For corners with loose dirt or similar that reduce traction, the first thing is too look for a line that provides the best traction. Green colored stuff on the ground is better than brown. In some cases, dirt has better traction than dried grass (also brown).
Tire choice and pressure is important. Front tire should have more knobs than the back, since you don’t want it to wash out. If you are using clincher tires, don’t run your tire pressure too low, despite what you might hear about the pros running in their tubular or tubeless tiers. You don’t want to flat when you cross over the edge of a sidewalk. Depending on your weight, you probably want to run your tires somewhere in the range of 25-33 PSI, not too hard, but not super squishy.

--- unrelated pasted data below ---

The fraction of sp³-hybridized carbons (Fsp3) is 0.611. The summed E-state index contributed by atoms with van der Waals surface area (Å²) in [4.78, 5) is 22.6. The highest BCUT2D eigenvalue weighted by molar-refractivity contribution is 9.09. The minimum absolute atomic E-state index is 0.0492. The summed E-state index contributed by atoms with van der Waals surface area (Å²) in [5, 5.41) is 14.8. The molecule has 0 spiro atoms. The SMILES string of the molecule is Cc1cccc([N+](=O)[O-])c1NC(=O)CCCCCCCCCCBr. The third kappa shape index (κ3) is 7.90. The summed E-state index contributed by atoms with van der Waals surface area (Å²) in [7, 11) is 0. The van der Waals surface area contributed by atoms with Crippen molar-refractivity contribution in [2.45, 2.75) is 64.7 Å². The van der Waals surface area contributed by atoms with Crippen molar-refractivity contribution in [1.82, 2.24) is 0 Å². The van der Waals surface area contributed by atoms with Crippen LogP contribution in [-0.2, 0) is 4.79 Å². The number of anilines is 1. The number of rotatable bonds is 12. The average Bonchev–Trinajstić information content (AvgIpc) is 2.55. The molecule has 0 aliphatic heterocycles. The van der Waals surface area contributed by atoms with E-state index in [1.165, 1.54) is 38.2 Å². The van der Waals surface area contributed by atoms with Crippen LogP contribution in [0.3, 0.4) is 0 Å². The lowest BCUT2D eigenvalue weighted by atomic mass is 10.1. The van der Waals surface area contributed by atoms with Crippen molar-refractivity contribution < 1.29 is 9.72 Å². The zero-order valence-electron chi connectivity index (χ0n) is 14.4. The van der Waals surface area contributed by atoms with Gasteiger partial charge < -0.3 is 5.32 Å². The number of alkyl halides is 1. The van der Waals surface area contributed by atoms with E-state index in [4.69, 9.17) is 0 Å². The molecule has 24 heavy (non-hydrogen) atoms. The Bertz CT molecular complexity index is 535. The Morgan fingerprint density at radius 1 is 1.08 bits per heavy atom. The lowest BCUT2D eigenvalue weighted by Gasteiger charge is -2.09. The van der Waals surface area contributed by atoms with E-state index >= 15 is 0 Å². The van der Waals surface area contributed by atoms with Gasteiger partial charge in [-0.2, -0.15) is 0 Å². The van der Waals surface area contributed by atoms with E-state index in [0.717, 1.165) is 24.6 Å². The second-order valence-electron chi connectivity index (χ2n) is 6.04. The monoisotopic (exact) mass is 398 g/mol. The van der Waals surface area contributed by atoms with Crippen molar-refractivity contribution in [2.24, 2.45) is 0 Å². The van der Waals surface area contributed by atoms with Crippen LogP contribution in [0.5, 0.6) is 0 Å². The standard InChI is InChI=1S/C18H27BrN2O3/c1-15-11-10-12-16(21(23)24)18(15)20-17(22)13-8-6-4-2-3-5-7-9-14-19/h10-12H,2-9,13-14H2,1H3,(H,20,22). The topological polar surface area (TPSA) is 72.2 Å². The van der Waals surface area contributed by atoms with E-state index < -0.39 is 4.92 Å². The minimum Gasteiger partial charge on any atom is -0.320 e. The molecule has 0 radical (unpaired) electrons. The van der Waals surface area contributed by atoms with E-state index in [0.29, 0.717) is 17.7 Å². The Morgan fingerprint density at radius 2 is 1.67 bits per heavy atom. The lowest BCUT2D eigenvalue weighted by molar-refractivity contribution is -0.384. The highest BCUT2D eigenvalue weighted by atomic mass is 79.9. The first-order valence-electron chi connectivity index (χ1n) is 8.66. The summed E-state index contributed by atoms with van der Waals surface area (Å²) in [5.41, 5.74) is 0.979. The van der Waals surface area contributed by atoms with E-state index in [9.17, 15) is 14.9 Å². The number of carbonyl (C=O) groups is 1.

For cornering, when you come into a loose corner, you want to shift your weight forward over the front wheel to help with traction. As you round the apex of the corner, shift your weight backwards so that you have more weight over the rear wheel, helping with traction as you apply power to exit the corner.